Tuesday, April 11, 2023

Do you know what recruiters are telling candidates on your behalf?

“The company is looking for someone more junior to fill this position.”

That’s what John Larkin claims an Exact Sciences recruiting consultant told him after he was not selected for a professional medical sales representative position. It’s also why the EEOC is now suing Exact Sciences for age discrimination.

The EEOC further alleges that the company (either intentionally or inadvertently) backed up the recruiter’s apparent ageism by telling Larkin that his salary demands were too high, but then paying the younger person ultimately more than what Larkin had sought.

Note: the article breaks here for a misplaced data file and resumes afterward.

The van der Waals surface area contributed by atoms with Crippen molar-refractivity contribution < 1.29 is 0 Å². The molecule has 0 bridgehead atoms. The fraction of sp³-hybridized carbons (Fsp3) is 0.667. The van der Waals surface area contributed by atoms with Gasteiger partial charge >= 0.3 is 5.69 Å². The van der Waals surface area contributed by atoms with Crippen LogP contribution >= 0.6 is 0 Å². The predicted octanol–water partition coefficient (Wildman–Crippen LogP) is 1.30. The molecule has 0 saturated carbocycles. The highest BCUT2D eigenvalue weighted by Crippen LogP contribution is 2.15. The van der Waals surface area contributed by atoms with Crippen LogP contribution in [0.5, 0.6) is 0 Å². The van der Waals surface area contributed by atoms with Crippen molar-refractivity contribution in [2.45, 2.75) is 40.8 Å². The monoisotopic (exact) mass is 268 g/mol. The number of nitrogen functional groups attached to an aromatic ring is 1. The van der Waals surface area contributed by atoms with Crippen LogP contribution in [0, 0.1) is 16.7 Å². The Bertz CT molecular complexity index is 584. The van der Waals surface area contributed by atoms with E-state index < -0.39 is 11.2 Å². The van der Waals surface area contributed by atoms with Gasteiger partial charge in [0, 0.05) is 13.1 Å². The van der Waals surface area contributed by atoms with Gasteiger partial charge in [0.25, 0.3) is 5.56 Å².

According to EEOC regional attorney Mary Jo O’Neill, “Federal courts in age discrimination cases have recognized when employers use words like ‘too senior’ or ‘overqualified,’ to reject a job applicant, that is often just a euphemism for age discrimination, unless those descriptions are based on objective job qualifications.” She added, “Employers should hire the best candidates based on job qualifications, not based on cultural stereotypes about older workers.”

To look at this issue from another perspective, you better know what your recruiters — internal and external — are telling candidates on your behalf … because it’s your corporate butt in a sling if they make discriminatory comments to candidates.